Practical suggestions for mitigating risks with boards of directors Featured

8:00pm EDT April 25, 2010

Risk management methodologies and techniques remain at the forefront in these challenging economic times.

Boards of directors are under increased pressure to identify and manage risks in a timely manner and quickly remediate any issues that may arise.

Active, involved board members possessing diverse skills can greatly assist firms in achieving risk mitigation. While securities laws mandate various director qualifications, including independence for audit committee members, there exists no specific requirement that boards contain directors with varied skill sets.

While this is not a requirement for boards, “a diverse board can allow directors to critically examine management assertions and shepherd the organization through crises that may arise,” says James P. Martin, managing director at Cendrowski Corporate Advisors.

Smart Business spoke with Martin about best practices for boards and their impact on risk mitigation.

What defines a great board member?

In my mind, a great board member is one who becomes genuinely immersed in the company, understanding not only its financials but also its operations and strategy. Many articles have been published encouraging board members to become more active participants in their firms.

However, for whatever reason, this is largely not the case. For instance, a recent study showed that more than 90 percent of directors have not interacted with employees outside executive ranks at firms they govern; more than 70 percent have not visited their firm’s production facilities.

By failing to do so, directors are depriving themselves of important insights into corporate policies, procedures and strategy. These insights might be particularly beneficial for smaller, private firms that really turn to board members for help and guidance. While it is important for all firms to have directors with a diverse array of skill sets, smaller firms especially benefit from diversity of ideas.

This diversity might afford a firm particular insight in the event of a crisis, such as the economic tsunami we’ve experienced over the past two years.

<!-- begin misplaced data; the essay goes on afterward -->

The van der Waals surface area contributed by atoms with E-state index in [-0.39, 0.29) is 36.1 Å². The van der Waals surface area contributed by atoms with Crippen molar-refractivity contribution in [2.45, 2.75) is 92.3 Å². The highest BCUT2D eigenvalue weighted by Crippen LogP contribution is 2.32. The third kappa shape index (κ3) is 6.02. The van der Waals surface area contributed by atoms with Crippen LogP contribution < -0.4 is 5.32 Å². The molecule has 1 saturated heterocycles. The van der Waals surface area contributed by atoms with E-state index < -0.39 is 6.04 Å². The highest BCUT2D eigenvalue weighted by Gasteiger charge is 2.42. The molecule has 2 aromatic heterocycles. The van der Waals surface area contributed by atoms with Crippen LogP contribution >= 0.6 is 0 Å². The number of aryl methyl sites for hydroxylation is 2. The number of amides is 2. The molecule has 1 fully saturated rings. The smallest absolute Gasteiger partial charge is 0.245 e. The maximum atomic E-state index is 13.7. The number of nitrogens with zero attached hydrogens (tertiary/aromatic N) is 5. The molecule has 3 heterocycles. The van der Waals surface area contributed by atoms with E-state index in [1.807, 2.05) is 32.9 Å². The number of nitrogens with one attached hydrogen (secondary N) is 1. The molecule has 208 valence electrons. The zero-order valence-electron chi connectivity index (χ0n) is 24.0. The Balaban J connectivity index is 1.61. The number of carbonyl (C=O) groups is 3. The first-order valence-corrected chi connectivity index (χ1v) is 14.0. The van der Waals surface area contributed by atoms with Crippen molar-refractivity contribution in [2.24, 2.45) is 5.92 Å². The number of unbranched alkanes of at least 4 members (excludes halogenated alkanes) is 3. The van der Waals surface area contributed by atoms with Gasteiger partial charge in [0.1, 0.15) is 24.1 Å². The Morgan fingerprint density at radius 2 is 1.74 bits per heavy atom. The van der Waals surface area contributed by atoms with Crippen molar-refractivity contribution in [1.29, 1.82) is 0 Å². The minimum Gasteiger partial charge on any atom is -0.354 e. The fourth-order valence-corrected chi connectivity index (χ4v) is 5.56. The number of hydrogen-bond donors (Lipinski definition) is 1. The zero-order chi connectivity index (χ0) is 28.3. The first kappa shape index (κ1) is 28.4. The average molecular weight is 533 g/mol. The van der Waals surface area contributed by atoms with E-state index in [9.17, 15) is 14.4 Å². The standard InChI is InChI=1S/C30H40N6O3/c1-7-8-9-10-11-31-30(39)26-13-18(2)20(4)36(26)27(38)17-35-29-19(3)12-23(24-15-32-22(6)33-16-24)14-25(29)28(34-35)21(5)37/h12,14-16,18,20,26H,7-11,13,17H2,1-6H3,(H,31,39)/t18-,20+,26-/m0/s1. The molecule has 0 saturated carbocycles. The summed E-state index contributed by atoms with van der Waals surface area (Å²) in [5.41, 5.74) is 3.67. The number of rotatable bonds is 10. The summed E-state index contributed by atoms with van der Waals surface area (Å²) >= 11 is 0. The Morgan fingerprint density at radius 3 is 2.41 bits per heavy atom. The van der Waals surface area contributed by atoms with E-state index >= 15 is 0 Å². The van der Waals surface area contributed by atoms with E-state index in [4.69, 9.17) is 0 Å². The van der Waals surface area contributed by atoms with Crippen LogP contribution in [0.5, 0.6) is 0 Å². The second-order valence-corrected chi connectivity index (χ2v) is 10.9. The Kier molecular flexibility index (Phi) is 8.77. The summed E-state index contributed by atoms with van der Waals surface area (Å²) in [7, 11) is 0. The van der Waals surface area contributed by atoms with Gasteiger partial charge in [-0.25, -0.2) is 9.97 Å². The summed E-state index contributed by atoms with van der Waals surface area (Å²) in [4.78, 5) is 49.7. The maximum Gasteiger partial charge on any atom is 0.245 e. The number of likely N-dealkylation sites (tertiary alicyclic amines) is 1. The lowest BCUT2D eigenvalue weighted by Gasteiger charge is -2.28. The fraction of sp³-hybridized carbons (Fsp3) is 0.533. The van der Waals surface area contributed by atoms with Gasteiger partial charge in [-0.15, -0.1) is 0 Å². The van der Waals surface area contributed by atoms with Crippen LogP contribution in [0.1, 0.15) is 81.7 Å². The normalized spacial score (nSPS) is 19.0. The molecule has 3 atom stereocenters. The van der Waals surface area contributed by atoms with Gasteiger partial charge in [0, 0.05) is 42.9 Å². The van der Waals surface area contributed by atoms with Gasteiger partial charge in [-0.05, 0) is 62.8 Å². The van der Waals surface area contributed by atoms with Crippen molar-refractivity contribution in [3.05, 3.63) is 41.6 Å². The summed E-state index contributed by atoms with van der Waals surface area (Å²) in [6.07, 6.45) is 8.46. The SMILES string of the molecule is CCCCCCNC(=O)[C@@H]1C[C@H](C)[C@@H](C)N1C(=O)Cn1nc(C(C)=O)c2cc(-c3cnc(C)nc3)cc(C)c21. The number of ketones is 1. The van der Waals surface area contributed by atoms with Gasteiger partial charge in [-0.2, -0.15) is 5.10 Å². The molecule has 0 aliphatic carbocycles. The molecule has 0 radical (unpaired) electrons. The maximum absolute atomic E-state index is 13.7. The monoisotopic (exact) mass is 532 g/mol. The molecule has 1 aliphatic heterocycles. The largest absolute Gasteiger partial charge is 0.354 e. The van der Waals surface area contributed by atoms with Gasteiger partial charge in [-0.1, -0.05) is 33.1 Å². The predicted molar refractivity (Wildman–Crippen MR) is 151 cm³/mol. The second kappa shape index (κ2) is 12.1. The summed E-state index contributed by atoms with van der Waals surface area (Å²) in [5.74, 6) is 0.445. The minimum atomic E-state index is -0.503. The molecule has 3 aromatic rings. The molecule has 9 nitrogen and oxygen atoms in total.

What does it mean to have a diverse board?

Board members must have diverse, but complementary, skill sets to effectively govern a firm and critically question information provided by management. While government and stock exchange regulations have mandated a financial expert on audit committees, boards should also include directors who are experts in operations, legal matters and risk management.

In possessing individuals with such diverse skill sets, boards will be better able to analyze management’s vision and plan for the future, as well as guide the company toward continued value creation for shareholders. Diverse skill sets should also be present on board committees in order to help incite healthy dialogue surrounding critical issues.

What recommendations do you have for those serving on audit committees?

The audit committee is one of the most — if not the most — important committees on the board. Its importance is paramount to the proper oversight of the company. However, the existence of an audit committee is not a sufficient condition for proper governance.

Enron, HealthSouth, Tyco and Adelphia Communications each had audit committees. Although audit committees today must include a financial expert and independent directors, I believe they also should include individuals with skills in areas other than accounting. For instance, a director with risk management expertise might be able to assist an audit committee in recognizing the warning signs of risks that lie ahead.

These risks can then be brought to and evaluated by the board as a whole.

What factors might influence a board’s ability to act on and evaluate information presented by management and internal committees?

Size is certainly one factor that affects board-level decision-making processes. When a board is too large, it sometimes becomes a case of too many cooks spoiling the broth. The larger the board, the more difficult it is for members to participate actively and engage in constructive discussions.

Many large companies have boards with 10 to 15 directors, while smaller, growth-oriented firms may have five or fewer members. There is, however, great variance in the size of boards that isn’t necessarily commensurate with the size of the underlying company. General Electric, for instance, has 16 directors. Apple Computer, a firm whose market capitalization is larger than GE’s, has only six directors, including CEO Steve Jobs.

While a large board allows directors to more concretely divide responsibilities, a large board can stifle meaningful dialogue. Smaller boards promote accountability and also help directors make swifter decisions in crises.

However, if a company has a small board, these individuals must hold a diverse array of skills in order to effectively shepherd the company. Small boards might also be more greatly influenced by persuasive CEOs seeking to impress their personal vision upon the company.

James P. Martin, CMA, CIA, CFE, CFD, CFFA, is a managing director of Cendrowski Corporate Advisors. Reach him at (866) 717-1607 or jpm@cendsel.com.